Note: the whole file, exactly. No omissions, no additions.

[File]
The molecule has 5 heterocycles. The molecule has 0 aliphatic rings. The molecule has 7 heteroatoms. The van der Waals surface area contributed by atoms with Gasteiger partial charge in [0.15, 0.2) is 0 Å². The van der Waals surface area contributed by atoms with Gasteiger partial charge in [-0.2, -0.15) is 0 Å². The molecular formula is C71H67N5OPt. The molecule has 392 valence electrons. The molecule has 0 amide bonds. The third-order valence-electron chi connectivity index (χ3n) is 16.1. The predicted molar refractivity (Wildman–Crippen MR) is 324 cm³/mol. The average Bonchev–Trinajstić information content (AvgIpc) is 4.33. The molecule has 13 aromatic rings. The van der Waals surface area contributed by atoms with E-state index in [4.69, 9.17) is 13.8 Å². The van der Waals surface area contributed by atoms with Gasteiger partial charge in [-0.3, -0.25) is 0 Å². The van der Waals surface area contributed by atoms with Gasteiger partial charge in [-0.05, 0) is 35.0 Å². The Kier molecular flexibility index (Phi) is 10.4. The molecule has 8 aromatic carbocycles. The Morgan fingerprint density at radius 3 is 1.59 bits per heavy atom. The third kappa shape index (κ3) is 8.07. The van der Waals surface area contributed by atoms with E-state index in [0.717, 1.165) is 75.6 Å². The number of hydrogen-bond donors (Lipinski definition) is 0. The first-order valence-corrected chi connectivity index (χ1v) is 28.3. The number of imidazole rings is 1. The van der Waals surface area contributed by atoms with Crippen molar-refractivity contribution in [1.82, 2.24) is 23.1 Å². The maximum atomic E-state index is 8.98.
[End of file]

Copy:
The molecule has 5 heterocycles. The molecule has 0 aliphatic rings. The molecule has 7 heteroatoms. The van der Waals surface area contributed by atoms with Gasteiger partial charge in [0.15, 0.2) is 0 Å². The van der Waals surface area contributed by atoms with Gasteiger partial charge in [-0.2, -0.15) is 0 Å². The molecular formula is C71H67N5OPt. The molecule has 392 valence electrons. The molecule has 0 amide bonds. The third-order valence-electron chi connectivity index (χ3n) is 16.1. The predicted molar refractivity (Wildman–Crippen MR) is 324 cm³/mol. The average Bonchev–Trinajstić information content (AvgIpc) is 4.33. The molecule has 13 aromatic rings. The van der Waals surface area contributed by atoms with E-state index in [4.69, 9.17) is 13.8 Å². The van der Waals surface area contributed by atoms with Gasteiger partial charge in [-0.3, -0.25) is 0 Å². The van der Waals surface area contributed by atoms with Gasteiger partial charge in [-0.05, 0) is 35.0 Å². The Kier molecular flexibility index (Phi) is 10.4. The molecule has 8 aromatic carbocycles. The Morgan fingerprint density at radius 3 is 1.59 bits per heavy atom. The third kappa shape index (κ3) is 8.07. The van der Waals surface area contributed by atoms with E-state index in [0.717, 1.165) is 75.6 Å². The number of hydrogen-bond donors (Lipinski definition) is 0. The first-order valence-corrected chi connectivity index (χ1v) is 28.3. The number of imidazole rings is 1. The van der Waals surface area contributed by atoms with Crippen molar-refractivity contribution in [1.82, 2.24) is 23.1 Å². The maximum atomic E-state index is 8.98.